revisions to personal outlays. For 2011, upward revisions to personal interest payments and to PCE
were partly offset by a downward revision to personal current transfer payments to government. The
personal saving rate (personal saving as a percentage of DPI) was revised down for all 3 years: from 5.1
percent to 4.7 percent for 2009, from 5.3 percent to 5.1 percent for 2010, and from 4.6 percent to 4.2
percent for 2011.

The statistical discrepancy is current-dollar GDP less current-dollar gross domestic income
(GDI). It arises because most components of GDP and of GDI are estimated independently. GDP
measures final expenditures — the sum of consumer spending, private investment, net exports, and
government spending. GDI measures the incomes earned in the production of GDP. In concept, GDP is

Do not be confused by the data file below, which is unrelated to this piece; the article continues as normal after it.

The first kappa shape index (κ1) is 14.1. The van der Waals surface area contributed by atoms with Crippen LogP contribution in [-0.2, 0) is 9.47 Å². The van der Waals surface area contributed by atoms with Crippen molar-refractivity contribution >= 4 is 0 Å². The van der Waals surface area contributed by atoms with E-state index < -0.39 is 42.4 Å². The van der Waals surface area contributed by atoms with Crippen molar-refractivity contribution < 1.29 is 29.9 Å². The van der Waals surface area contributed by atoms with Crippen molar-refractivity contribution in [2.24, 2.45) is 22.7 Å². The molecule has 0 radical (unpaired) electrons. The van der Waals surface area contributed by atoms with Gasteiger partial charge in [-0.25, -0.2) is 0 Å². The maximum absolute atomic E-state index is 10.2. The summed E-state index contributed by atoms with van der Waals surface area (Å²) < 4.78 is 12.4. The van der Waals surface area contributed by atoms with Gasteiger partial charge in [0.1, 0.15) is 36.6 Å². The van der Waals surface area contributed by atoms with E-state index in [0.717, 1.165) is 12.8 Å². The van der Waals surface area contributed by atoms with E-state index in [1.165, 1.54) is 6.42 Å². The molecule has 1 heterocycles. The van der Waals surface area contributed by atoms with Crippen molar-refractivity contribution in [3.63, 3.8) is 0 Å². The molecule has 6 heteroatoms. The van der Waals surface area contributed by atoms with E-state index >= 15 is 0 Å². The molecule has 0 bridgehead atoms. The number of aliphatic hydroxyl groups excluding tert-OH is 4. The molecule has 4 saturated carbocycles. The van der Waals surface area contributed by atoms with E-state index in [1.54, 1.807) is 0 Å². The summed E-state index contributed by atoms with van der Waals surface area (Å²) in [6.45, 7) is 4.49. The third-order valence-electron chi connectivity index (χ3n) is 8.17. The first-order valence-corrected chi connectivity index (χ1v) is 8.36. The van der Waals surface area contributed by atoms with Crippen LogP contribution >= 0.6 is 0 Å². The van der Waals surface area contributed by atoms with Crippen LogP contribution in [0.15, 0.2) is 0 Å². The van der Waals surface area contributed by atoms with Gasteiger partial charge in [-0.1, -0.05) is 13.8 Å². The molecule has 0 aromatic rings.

equal to GDI. In practice, they differ because they are estimated using different source data and
different methods.

As a result of the annual revision, the statistical discrepancy as a percentage of GDP was revised
up for all 3 years: from 0.6 percent to 0.8 percent for 2009, from less than 0.1 percent to 0.2 percent for
2010, and from a negative 0.2 percent to a positive 0.2 percent for 2011. For 2009, the revision to the
discrepancy reflected an upward revision to GDP and a downward revision to GDI. For 2010 and 2011,
the revisions to the discrepancy reflected downward revisions to GDI that were larger than the
downward revisions to GDP.

New source data

The annual revision incorporated data from the following major federal statistical sources:
Census Bureau annual survey of manufactures for 2009 (revised) and 2010 (preliminary); Census
Bureau annual surveys of merchant wholesale trade and of retail trade for 2009 (revised) and for 2010
(preliminary); Census Bureau revised monthly indicators of manufactures, of merchant wholesale trade,
and of retail trade for 2009–2011; Census Bureau annual surveys of services for 2009 (revised), 2010